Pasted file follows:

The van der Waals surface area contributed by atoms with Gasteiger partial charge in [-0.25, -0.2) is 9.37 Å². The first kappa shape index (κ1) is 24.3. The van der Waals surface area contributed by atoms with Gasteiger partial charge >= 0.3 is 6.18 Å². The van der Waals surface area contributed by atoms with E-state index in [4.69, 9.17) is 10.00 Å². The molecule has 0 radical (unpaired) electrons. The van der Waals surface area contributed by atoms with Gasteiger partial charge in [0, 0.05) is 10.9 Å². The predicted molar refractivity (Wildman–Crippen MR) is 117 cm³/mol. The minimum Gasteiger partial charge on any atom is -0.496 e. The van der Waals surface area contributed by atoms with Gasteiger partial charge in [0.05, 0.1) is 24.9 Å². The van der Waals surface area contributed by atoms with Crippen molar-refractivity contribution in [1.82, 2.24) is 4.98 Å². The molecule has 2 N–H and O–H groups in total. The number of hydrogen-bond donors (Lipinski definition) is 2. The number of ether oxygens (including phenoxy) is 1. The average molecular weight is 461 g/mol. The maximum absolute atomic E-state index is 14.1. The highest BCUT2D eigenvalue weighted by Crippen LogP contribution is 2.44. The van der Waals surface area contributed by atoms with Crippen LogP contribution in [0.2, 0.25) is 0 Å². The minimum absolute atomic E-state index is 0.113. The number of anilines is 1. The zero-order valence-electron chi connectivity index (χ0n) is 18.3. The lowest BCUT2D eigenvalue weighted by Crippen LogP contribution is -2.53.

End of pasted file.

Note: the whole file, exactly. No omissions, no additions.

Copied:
The van der Waals surface area contributed by atoms with Gasteiger partial charge in [-0.25, -0.2) is 9.37 Å². The first kappa shape index (κ1) is 24.3. The van der Waals surface area contributed by atoms with Gasteiger partial charge >= 0.3 is 6.18 Å². The van der Waals surface area contributed by atoms with E-state index in [4.69, 9.17) is 10.00 Å². The molecule has 0 radical (unpaired) electrons. The van der Waals surface area contributed by atoms with Gasteiger partial charge in [0, 0.05) is 10.9 Å². The predicted molar refractivity (Wildman–Crippen MR) is 117 cm³/mol. The minimum Gasteiger partial charge on any atom is -0.496 e. The van der Waals surface area contributed by atoms with Gasteiger partial charge in [0.05, 0.1) is 24.9 Å². The van der Waals surface area contributed by atoms with Crippen molar-refractivity contribution in [1.82, 2.24) is 4.98 Å². The molecule has 2 N–H and O–H groups in total. The number of hydrogen-bond donors (Lipinski definition) is 2. The number of ether oxygens (including phenoxy) is 1. The average molecular weight is 461 g/mol. The maximum absolute atomic E-state index is 14.1. The highest BCUT2D eigenvalue weighted by Crippen LogP contribution is 2.44. The van der Waals surface area contributed by atoms with Crippen LogP contribution in [0.2, 0.25) is 0 Å². The minimum absolute atomic E-state index is 0.113. The number of anilines is 1. The zero-order valence-electron chi connectivity index (χ0n) is 18.3. The lowest BCUT2D eigenvalue weighted by Crippen LogP contribution is -2.53.